Staying focused on college preparation throughout the whole school year

Staying focused on college preparation throughout the whole school year

Erik Bakken, Investigative Editor

High school is your chance to get involved and to prove your skills to colleges; this can be through your course selection, extracurriculars and GPA. Now is your time to start looking into what you’d like to do in terms of classes and clubs, since this will demonstrate to colleges what your interests and strengths are when it comes time to apply. Additionally, now that you’re in high school, your grades will count towards your GPA, another important factor in your college search. Even if the college search process seems far away, your freshman grades each semester have the same value as your grades in your senior year, so keep that in mind.


Getting involved is important for sophomores too, since now that you’ve experienced a year of high school, you can seek out leadership opportunities and greater roles in clubs or sports. Even if you don’t have a leadership position with a title, you can still demonstrate leadership throughout the year and help younger students learn from your experiences as a freshman. Another part of the fall for sophomores to consider is taking the PSAT in October. The PSAT scores you receive as a sophomore will not count for National Merit consideration (qualification for National Merit will not be taken into account until junior year), but taking the PSAT as a sophomore will provide a baseline for how you test on standardized assessments and can help you determine what you need to work on.

Now is your time to do your research on colleges and universities and to figure out what you are looking for in a school and what you want to pursue as a degree. By refining your college search earlier, you can hone in on schools that you want to apply to and visit. This can greatly reduce the cost of your college search, since applying and visiting can get expensive. Also, make sure to consider taking the PSAT in October and ACT throughout the year. As a junior, your PSAT scores will be considered for National Merit status, which comes with a scholarship. It is important that you prepare for the PSAT as soon as possible, since it will likely be one of the first standardized tests you will take this year. Once you’re registered, a practice exam will be available in the guidance office. The PSAT also serves as an indicator for the SAT, which is an accepted exam for many universities.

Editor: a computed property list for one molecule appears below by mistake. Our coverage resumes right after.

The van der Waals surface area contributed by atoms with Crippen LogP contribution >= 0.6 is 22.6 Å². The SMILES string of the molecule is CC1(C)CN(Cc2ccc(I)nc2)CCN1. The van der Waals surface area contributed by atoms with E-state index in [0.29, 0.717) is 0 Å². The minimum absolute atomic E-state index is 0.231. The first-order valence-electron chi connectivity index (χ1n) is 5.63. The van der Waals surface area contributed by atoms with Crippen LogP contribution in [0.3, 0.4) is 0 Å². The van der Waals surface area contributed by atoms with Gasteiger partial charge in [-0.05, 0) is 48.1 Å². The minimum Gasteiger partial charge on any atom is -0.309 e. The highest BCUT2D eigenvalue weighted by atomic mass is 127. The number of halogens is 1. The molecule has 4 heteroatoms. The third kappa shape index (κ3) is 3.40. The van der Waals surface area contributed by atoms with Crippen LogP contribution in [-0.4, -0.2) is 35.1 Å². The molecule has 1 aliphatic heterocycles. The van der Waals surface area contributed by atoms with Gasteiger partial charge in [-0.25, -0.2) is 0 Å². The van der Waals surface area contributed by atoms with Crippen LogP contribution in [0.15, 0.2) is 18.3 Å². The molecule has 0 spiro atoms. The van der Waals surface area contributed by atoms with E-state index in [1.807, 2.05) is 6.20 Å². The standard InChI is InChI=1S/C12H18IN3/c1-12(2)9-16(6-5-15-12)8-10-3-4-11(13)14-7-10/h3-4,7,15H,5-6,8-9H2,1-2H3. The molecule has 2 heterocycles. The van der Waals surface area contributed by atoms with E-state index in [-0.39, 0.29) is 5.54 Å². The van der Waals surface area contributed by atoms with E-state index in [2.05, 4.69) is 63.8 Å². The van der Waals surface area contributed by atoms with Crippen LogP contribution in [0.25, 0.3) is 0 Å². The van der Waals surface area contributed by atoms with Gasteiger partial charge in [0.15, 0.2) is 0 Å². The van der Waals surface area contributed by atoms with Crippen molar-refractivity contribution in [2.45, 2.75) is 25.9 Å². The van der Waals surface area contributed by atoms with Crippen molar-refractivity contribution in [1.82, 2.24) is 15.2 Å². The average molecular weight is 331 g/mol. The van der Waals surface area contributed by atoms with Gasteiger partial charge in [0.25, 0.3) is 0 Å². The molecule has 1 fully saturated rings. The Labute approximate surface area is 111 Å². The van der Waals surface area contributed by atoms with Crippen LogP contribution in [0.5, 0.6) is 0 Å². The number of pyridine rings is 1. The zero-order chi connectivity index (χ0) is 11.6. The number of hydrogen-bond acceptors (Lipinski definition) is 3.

The college search is ramping up in the fall of senior year, so it is important to make sure that you know deadlines and requirements for the application process. The Common Application opened Aug. 1, and is used by many universities, including UW-Madison for the first time. Finish your essays and personal statement, and secure letters of recommendation from coaches, teachers and advisors as soon as possible. Make sure that you have a definitive list of the colleges that you are applying to, and the requirements of each. Send in SAT and/or ACT scores to the universities that you are definitely applying to if you haven’t already, and secure any additional references or requirements that the program or school might ask for. Lastly, look up scholarship information from schools that you’re applying to, the community, clubs that you’re in, and various other corporations around the area.